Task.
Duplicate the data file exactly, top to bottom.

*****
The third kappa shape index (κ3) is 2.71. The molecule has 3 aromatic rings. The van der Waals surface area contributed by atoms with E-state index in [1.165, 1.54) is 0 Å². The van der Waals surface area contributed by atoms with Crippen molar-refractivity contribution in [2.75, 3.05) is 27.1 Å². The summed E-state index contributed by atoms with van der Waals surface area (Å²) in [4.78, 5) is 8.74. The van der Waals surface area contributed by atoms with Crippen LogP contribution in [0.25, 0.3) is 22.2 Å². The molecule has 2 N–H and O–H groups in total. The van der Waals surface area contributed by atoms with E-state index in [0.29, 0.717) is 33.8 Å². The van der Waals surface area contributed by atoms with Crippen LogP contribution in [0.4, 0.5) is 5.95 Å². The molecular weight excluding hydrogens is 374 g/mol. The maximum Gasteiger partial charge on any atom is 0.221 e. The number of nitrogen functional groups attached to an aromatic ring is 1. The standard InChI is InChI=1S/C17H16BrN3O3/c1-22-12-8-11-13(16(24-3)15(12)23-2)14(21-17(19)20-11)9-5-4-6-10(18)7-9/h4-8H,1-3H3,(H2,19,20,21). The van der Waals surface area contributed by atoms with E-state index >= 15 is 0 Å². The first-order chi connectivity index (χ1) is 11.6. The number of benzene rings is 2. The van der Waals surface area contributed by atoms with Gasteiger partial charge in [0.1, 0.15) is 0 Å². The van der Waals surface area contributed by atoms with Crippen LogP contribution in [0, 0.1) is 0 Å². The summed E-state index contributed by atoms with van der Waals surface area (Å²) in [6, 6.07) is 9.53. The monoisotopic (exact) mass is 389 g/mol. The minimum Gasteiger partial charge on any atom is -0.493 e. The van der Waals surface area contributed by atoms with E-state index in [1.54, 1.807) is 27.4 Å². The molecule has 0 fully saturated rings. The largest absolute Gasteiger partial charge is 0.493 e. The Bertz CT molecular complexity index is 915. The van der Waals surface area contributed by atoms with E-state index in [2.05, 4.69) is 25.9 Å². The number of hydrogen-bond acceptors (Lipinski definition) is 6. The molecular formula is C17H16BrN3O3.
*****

The third kappa shape index (κ3) is 2.71. The molecule has 3 aromatic rings. The van der Waals surface area contributed by atoms with E-state index in [1.165, 1.54) is 0 Å². The van der Waals surface area contributed by atoms with Crippen molar-refractivity contribution in [2.75, 3.05) is 27.1 Å². The summed E-state index contributed by atoms with van der Waals surface area (Å²) in [4.78, 5) is 8.74. The van der Waals surface area contributed by atoms with Crippen LogP contribution in [0.25, 0.3) is 22.2 Å². The molecule has 2 N–H and O–H groups in total. The van der Waals surface area contributed by atoms with E-state index in [0.29, 0.717) is 33.8 Å². The van der Waals surface area contributed by atoms with Crippen LogP contribution in [0.4, 0.5) is 5.95 Å². The molecular weight excluding hydrogens is 374 g/mol. The maximum Gasteiger partial charge on any atom is 0.221 e. The number of nitrogen functional groups attached to an aromatic ring is 1. The standard InChI is InChI=1S/C17H16BrN3O3/c1-22-12-8-11-13(16(24-3)15(12)23-2)14(21-17(19)20-11)9-5-4-6-10(18)7-9/h4-8H,1-3H3,(H2,19,20,21). The van der Waals surface area contributed by atoms with E-state index >= 15 is 0 Å². The first-order chi connectivity index (χ1) is 11.6. The number of benzene rings is 2. The van der Waals surface area contributed by atoms with Gasteiger partial charge in [0.1, 0.15) is 0 Å². The van der Waals surface area contributed by atoms with Crippen LogP contribution in [0, 0.1) is 0 Å². The summed E-state index contributed by atoms with van der Waals surface area (Å²) in [6, 6.07) is 9.53. The monoisotopic (exact) mass is 389 g/mol. The minimum Gasteiger partial charge on any atom is -0.493 e. The van der Waals surface area contributed by atoms with E-state index in [1.54, 1.807) is 27.4 Å². The molecule has 0 fully saturated rings. The largest absolute Gasteiger partial charge is 0.493 e. The Bertz CT molecular complexity index is 915. The van der Waals surface area contributed by atoms with E-state index in [2.05, 4.69) is 25.9 Å². The number of hydrogen-bond acceptors (Lipinski definition) is 6. The molecular formula is C17H16BrN3O3.